'Grexit' poses medium-term risks to euro: Italy

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Italian Finance Minister Pier Carlo Padoan (R) and his Greek counterpart Yanis Varoufakis speak at a meeting at the European Council, in Brussels. Photo: Emmanuel Dunand/AFP
13:42 CEST+02:00
Greece crashing out of the euro, or 'Grexit', doesn't pose a short-term risk to the shared European currency but a medium-term one as it demonstrates that the union is not permanent, Italy's finance minister said on Friday.

If Greece abandons the euro "the monetary union becomes a different animal. A group that is possible to leave, it will no longer be irreversible," Finance Minister Pier Carlo Padoan said in Friday's issue of La Repubblica.

Earlier in the eurozone debt crisis investors were highly concerned about the precedent of a Greek euro exit, leading to a spike in borrowing costs for other eurozone states including Italy, Spain and Portugal.

Only a pledge by the European Central Bank to do "whatever it takes" to save the euro calmed the markets and ended this "contagion" from Greece.

Padoan's comments come as there are rising concerns Athens is running critically short of cash and may soon end up defaulting, which could set off a messy exit from the euro.

Padoan doesn't see a contagion risk now from a possible Greek euro exit, primarily because of the ECB's massive stimulus programme under which it is snapping up an average of €60 billion ($67 billion) of eurozone debt per month.

A Grexit "doesn't worry me because of the European Central Bank interventions under way," he said.

And "Italy is in a much solider position than two or three years ago," he added.

But in the medium-term the precedent of a euro exit might lead to other cases where doubts about a country resulting in market pressure limiting its ability to borrow and pushing it out unless the ECB intervenes.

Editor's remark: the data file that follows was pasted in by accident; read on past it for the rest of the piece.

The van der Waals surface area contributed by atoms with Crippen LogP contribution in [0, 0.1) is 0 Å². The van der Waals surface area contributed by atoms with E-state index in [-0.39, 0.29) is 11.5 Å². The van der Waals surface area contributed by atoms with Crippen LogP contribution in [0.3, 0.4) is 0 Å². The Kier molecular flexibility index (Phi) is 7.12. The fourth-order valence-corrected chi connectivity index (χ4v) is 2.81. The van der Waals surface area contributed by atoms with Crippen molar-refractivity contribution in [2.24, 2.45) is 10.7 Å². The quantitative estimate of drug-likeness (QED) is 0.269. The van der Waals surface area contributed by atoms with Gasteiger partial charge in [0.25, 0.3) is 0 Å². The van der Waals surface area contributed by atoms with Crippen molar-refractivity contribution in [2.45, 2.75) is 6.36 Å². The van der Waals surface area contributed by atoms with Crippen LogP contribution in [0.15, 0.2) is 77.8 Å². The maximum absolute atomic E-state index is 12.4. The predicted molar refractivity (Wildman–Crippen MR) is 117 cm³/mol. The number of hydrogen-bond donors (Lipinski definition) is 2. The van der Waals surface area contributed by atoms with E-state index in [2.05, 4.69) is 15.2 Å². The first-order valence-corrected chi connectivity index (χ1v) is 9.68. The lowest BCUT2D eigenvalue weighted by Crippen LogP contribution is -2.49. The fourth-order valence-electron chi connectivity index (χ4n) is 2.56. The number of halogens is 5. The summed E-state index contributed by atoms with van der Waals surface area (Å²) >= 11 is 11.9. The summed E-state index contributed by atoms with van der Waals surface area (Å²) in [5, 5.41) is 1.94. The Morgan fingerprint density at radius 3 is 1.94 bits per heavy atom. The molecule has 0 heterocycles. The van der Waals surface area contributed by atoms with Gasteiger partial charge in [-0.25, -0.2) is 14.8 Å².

Regarding Greece, Padoan said the issue of the sustainability of Greece's debt, and differences between the IMF and European Commission on this point had been overdramatised.

He said Greece's debt, which the European Commission expects to reach 180 percent of GDP this year, is "sustainable with reasonable growth and public accounts in order."

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The IMF's rules prohibit it from lending to a country if its debt levels are judged to be unsustainable, but as EU countries now own much of Greek debt, the issue is highly sensitive.

Greece's radical left government has in the four months since coming to power failed to agree with the EU and IMF on what reforms it must implement to release a final €7.2 billion ($8.2 billion) in bailout funds, with billions in debt repayments coming due in June and July.

"I believe that it is the moment for the Greek government to put credible proposals on the table and concrete measures on pensions, the labour market and the fiscal system," said Padoan, highlighting the issues that have been holding up an agreement.

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